Students in Minnehaha Academy’s Applied Research in Engineering program were especially disappointed to watch the SpaceX’s unmanned rocket explode just after takeoff from the Kennedy Space Center in Florida. On board was their biology experiment destined for the International Space Station (ISS).
The students had worked for eight months designing, testing, building, and sterilizing the experiment to measure the effects of microgravity on bacteria growth and using artificial shark skin to inhibit that growth. This experiment is important because bacteria have been shown to be more virulent in space travel. The students hoped the results of their experiment would help protect astronauts from infectious diseases and improve space flight conditions.
Student team members Hazen Mayo and Andrew Johnson were at Cape Canaveral to witness the launch. “It really was an incredible disappointment seeing a years worth of collaboration and research and time and energy come to an abrupt and untimely end,” Mayo told KARE 11. “As soon as I saw it, I knew something had gone terribly wrong.” Despite the turn of events, Mayo and her fellow teammates have remained positive.
“I don’t want to see it as a failure,” Mayo told WCCO News. “Although I would have really loved to see the fruition of my team’s experiment and work this year, I’m definitely grateful for this opportunity that I have had and have shared with my teammates. I’m proud of this work that we’ve accomplished together. I’m taking comfort in the knowledge that I’ve had the chance to experience, at such a young age, the full nature of scientific research.”
“This is a great teachable moment for our students,” said Minnehaha Academy’s ISS science teacher Sam Terfa. “Space exploration is tough work, dangerous and disappointing at times. Science and engineering require people to prepare for the worst case scenario and be as thorough as possible.”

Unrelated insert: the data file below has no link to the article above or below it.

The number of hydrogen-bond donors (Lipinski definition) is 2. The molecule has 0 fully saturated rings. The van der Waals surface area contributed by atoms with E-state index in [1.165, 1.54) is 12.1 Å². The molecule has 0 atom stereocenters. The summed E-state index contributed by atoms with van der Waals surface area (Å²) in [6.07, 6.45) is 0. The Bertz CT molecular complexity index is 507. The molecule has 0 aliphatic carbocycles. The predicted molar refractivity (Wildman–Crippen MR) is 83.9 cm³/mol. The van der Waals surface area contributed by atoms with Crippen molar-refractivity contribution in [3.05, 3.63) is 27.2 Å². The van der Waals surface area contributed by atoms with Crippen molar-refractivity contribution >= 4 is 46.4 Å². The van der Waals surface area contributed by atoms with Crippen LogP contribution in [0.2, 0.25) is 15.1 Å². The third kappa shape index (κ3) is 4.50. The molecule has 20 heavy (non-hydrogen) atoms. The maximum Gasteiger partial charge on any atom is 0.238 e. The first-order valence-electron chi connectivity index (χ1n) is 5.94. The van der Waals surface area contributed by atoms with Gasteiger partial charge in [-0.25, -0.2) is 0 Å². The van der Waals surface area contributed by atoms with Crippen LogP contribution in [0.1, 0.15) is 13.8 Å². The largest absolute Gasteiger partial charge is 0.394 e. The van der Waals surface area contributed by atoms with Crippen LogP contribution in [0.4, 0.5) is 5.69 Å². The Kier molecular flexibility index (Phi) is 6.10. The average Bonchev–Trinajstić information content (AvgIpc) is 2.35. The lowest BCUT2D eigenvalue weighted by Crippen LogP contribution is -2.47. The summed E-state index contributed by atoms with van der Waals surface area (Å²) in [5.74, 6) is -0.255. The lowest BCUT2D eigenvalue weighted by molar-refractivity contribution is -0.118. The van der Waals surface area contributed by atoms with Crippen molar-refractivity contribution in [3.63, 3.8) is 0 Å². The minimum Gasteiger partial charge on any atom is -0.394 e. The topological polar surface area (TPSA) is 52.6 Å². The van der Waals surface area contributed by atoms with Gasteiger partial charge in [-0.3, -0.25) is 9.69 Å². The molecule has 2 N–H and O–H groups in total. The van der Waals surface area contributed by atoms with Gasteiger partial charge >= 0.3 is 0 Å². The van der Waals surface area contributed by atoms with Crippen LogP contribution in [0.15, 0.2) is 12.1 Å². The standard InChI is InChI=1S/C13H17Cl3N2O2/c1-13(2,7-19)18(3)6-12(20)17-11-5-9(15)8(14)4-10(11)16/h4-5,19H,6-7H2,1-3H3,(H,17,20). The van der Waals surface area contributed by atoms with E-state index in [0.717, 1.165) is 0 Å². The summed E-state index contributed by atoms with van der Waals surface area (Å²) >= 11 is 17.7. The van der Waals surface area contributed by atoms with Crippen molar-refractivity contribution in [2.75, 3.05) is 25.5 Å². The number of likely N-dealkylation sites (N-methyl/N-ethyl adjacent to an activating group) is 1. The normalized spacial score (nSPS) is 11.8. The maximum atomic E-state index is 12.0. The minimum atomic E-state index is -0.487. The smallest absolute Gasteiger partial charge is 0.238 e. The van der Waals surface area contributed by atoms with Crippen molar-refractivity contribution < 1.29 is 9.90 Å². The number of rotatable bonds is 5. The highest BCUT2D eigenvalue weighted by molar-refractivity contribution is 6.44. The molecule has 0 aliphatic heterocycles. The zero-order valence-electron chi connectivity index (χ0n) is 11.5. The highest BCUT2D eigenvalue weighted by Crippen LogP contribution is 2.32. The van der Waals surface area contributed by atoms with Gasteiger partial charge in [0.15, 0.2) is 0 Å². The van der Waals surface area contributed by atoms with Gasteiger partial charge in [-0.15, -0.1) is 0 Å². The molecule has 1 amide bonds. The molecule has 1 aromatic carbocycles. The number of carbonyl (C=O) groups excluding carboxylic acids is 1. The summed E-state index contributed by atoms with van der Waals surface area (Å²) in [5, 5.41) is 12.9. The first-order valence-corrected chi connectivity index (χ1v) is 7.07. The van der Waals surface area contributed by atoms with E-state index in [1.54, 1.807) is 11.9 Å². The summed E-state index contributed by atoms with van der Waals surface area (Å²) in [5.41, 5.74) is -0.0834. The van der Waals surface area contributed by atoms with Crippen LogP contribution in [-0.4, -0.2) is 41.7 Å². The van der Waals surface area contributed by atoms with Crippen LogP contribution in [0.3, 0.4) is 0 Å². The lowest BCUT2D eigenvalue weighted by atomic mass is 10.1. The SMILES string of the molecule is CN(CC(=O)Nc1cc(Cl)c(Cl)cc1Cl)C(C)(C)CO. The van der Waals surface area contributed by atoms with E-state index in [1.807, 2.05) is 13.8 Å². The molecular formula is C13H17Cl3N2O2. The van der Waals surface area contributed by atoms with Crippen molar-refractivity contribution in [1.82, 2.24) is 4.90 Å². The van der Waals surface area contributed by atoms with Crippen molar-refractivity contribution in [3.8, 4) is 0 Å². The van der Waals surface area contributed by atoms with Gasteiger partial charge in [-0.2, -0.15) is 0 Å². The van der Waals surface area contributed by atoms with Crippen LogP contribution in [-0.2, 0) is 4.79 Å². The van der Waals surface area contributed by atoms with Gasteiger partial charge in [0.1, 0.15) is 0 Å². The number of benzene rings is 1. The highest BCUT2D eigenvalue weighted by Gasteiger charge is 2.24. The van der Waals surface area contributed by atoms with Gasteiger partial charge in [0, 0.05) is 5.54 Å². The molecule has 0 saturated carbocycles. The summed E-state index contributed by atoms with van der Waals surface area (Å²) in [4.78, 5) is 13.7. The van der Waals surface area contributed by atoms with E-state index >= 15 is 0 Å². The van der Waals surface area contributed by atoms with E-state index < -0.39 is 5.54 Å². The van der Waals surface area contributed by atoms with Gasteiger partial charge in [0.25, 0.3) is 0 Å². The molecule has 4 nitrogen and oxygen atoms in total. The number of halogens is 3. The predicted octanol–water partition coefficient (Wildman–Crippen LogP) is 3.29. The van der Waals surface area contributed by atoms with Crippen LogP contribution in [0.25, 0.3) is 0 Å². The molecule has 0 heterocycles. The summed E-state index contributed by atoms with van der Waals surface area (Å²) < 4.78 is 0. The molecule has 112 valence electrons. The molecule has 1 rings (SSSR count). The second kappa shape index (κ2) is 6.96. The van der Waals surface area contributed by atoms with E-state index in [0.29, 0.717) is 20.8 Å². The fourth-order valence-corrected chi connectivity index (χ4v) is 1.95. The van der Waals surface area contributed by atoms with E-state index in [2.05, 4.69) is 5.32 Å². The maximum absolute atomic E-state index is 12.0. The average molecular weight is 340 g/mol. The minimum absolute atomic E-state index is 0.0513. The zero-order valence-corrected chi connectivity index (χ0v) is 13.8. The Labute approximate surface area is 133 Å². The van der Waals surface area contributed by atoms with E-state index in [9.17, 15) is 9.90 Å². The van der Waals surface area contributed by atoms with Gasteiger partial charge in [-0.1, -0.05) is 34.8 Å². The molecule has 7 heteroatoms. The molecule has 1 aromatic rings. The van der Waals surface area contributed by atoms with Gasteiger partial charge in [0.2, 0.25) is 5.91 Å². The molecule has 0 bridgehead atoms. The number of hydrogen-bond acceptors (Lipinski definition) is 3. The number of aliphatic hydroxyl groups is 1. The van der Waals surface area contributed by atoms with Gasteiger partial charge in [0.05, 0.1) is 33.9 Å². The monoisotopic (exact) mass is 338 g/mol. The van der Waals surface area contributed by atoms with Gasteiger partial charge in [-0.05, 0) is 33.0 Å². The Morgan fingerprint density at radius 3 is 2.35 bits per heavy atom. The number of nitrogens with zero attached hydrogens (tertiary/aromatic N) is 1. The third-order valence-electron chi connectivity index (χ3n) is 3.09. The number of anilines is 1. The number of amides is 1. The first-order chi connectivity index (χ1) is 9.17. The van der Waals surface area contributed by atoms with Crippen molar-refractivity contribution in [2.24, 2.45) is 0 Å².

While the rocket explosion is certainly disappointing to the ISS team and the whole school community, we concur with the statement from NASA, “this is a reminder that spaceflight is an incredible challenge, but we learn from each success and each setback. Today’s launch attempt will not deter us from our ambitious human spaceflight program.” And it will not deter our students; they are planning to design two experiments to launch to the ISS in the 2015-2016 school year.
“Studying the effects of microgravity is frontier science,” Terfa said. “Our students have the ability to discover new things that were never known before in science. So many times science classes only cover what has already been discovered. It’s rare that students can learn something brand new about the universe. While it’s a tough road to develop these experiments, and at times the results never come in the way they thought they would, it’s completely worth it to learn new skills and pave the way for future students to learn even more.
Minnehaha Academy is the only school in the Midwest to offer this program, and ISS students were mentored by seven professional engineers, geneticists, and computer programmers as well as two Minnehaha Academy science teachers. Students were invited to conduct parts of their research in the laboratories of their mentors at the University of Minnesota.
A state-of-the-art STEM facility is under construction at Minnehaha Academy for the 2015-2016 school year. This new facility will help students be positioned to excel in the science fields. Classes such as physics, chemistry and the International Space Station project will take advantage of all this new space will offer. New courses are also under development. “As we look forward to new and renovated science facilities, it is exciting to not just envision buildings and equipment, but to focus on the rich harvest for students that the investment in facilities will produce,” said Dr. Donna Harris, President of Minnehaha Academy. “To know Minnehaha Academy is planting seeds of discovery and exploration, and igniting passion for high quality science is absolutely thrilling.”